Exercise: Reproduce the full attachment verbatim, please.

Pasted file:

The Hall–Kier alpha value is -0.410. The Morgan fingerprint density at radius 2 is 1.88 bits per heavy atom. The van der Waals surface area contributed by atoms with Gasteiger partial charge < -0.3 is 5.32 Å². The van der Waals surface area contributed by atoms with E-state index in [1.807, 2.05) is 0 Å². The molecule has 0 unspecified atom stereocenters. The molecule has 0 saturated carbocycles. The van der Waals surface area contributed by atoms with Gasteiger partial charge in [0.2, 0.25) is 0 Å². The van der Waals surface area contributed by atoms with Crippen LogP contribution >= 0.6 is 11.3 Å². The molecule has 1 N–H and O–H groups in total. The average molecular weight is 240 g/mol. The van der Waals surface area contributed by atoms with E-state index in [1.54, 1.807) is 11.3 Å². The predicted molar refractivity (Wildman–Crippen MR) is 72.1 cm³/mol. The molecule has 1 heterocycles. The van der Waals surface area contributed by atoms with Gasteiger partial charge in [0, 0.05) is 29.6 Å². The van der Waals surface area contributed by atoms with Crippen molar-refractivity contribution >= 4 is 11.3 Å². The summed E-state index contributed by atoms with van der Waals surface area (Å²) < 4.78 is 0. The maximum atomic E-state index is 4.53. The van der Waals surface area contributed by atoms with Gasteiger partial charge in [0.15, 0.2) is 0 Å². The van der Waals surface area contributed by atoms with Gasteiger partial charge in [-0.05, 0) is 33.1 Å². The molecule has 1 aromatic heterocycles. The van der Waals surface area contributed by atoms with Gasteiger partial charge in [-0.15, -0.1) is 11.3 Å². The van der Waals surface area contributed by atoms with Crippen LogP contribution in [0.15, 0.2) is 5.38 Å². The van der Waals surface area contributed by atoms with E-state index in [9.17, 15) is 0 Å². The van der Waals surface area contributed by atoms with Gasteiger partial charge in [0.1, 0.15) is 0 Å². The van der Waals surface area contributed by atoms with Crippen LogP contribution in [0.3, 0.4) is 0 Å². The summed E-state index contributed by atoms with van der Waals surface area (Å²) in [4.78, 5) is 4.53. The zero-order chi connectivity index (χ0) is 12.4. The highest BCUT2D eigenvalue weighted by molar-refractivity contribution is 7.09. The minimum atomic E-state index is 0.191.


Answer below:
The Hall–Kier alpha value is -0.410. The Morgan fingerprint density at radius 2 is 1.88 bits per heavy atom. The van der Waals surface area contributed by atoms with Gasteiger partial charge < -0.3 is 5.32 Å². The van der Waals surface area contributed by atoms with E-state index in [1.807, 2.05) is 0 Å². The molecule has 0 unspecified atom stereocenters. The molecule has 0 saturated carbocycles. The van der Waals surface area contributed by atoms with Gasteiger partial charge in [0.2, 0.25) is 0 Å². The van der Waals surface area contributed by atoms with Crippen LogP contribution >= 0.6 is 11.3 Å². The molecule has 1 N–H and O–H groups in total. The average molecular weight is 240 g/mol. The van der Waals surface area contributed by atoms with E-state index in [1.54, 1.807) is 11.3 Å². The predicted molar refractivity (Wildman–Crippen MR) is 72.1 cm³/mol. The molecule has 1 heterocycles. The van der Waals surface area contributed by atoms with Gasteiger partial charge in [0, 0.05) is 29.6 Å². The van der Waals surface area contributed by atoms with Crippen molar-refractivity contribution >= 4 is 11.3 Å². The summed E-state index contributed by atoms with van der Waals surface area (Å²) < 4.78 is 0. The maximum atomic E-state index is 4.53. The van der Waals surface area contributed by atoms with Gasteiger partial charge in [0.15, 0.2) is 0 Å². The van der Waals surface area contributed by atoms with Gasteiger partial charge in [-0.05, 0) is 33.1 Å². The molecule has 1 aromatic heterocycles. The van der Waals surface area contributed by atoms with Gasteiger partial charge in [-0.15, -0.1) is 11.3 Å². The van der Waals surface area contributed by atoms with Crippen LogP contribution in [0.15, 0.2) is 5.38 Å². The van der Waals surface area contributed by atoms with E-state index in [9.17, 15) is 0 Å². The van der Waals surface area contributed by atoms with Gasteiger partial charge in [0.1, 0.15) is 0 Å². The van der Waals surface area contributed by atoms with Crippen LogP contribution in [0.3, 0.4) is 0 Å². The summed E-state index contributed by atoms with van der Waals surface area (Å²) in [4.78, 5) is 4.53. The zero-order chi connectivity index (χ0) is 12.4. The highest BCUT2D eigenvalue weighted by molar-refractivity contribution is 7.09. The minimum atomic E-state index is 0.191.